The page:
A PRICELESS herd of bulls, which were sealed into an airtight barn to protect them from foot-and-mouth, have been released after 18 weeks in isolation.
The 140 bulls, which are owned by the Duke of Westminster, were locked into a specially-sealed unit in March at the height of the foot-and-mouth crisis.
Filtered oxygen was pumped into huge sealed tents on the Duke's Grosvenor estate in the hope that the bulls would be exempt from slaughter if an outbreak occurred within five kilometres.
Staff carers from Chester-based breeding company, Cogent, including vets and studmen, were sealed in with the bulls on a rota basis for weeks at a time.
The Holstein bulls are valued at millions of pounds because they produce high-quality semen for breeding programmes throughout the UK and for export to the United States, Australia and Europe.
With restrictions across the county lifted by Department of Environment, Food and Rural Affairs officials last week, the seals have been removed and life is gradually returning to normal for the Holstein herd.
But they are still segregated from the 2,500 other cattle on the site and the company is taking no chances.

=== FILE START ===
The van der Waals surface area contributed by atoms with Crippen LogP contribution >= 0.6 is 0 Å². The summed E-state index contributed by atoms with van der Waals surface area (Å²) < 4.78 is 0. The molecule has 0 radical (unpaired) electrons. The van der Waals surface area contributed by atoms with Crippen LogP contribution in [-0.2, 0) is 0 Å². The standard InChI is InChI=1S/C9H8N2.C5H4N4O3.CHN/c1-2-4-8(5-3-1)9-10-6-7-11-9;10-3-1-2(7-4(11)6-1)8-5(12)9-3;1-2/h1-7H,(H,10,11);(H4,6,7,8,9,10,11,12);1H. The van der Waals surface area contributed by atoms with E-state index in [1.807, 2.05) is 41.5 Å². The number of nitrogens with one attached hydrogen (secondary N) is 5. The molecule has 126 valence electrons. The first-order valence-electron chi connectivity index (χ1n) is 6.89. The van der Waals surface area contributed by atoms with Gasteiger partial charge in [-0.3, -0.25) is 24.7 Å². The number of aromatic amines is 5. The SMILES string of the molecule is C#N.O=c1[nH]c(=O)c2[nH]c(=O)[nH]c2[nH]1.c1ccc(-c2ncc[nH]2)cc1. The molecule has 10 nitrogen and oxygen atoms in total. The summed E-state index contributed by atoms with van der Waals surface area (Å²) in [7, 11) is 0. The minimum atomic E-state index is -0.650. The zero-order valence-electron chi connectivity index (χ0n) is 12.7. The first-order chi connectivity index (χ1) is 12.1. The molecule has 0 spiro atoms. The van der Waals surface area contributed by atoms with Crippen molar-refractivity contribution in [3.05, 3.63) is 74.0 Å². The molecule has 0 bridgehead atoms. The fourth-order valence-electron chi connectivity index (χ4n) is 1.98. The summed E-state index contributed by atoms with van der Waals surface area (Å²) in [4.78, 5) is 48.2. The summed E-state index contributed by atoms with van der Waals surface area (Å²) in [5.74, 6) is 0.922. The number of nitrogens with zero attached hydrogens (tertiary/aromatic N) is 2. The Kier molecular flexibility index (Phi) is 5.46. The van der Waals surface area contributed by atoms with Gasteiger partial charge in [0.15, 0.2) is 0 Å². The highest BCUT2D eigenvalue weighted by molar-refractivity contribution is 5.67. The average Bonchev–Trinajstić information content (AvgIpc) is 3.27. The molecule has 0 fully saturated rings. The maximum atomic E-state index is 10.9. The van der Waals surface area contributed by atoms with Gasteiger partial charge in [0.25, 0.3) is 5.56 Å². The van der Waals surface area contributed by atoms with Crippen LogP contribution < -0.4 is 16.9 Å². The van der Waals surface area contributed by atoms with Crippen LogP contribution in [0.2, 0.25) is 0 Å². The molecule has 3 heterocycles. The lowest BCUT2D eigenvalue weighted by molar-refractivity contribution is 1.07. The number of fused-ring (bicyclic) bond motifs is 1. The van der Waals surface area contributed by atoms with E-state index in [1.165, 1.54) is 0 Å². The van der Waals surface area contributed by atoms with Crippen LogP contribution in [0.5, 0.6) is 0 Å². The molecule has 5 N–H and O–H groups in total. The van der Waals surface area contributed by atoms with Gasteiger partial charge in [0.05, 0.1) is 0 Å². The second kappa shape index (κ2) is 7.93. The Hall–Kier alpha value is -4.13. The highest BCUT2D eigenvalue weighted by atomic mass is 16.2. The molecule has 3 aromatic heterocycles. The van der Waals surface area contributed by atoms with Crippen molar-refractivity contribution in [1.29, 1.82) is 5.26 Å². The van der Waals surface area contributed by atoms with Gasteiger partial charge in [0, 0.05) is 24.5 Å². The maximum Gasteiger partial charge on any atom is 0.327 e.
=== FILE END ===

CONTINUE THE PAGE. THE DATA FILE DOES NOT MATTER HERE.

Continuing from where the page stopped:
A new case of the disease struck in Glazebury, near Warrington, two weeks ago.
Cogent's managing director Tim Heywood said: "When we sealed them up, foot-and-mouth was getting closer all the time.
"But Warrington is a considerable distance away and the outbreak there is not at a level where it is immediately threatening to us."
He added: "It is also important that the bulls are in a healthy environment, which means plenty of fresh air. During the worst weeks of the outbreak, we had to compromise on this for the sake of protecting them from infection."
Cheshire was due to be declared disease-free by the end of the month but the infection of 380 cattle at Glazebury has prompted fears that the epidemic could drag on into the winter.
Since the crisis began, all exports have ceased and Cogent is limiting its sales to uninfected areas in Britain.
At the first sign of the virus spreading farther across the county, the sheeting around the barns will go back up and the bulls will once again come under 24 hour surveillance.
Mr Heywood said: "We are still maintaining a high level of security.
"The bulls are being kept separate from all the other cattle and movement is not allowed.
"We are being very careful with people and vehicles and the bulls are being kept in the building. Even when foot-and-mouth is a distant memory, we will still maintain restrictions."
Last week, more than 800 farms in Northwich, Knutsford and Macclesfield, infected during the second wave of the virus in May, were given the all-clear.
If the new case at Warrington remains isolated, the county could finally be declared footand-mouth free by mid-October.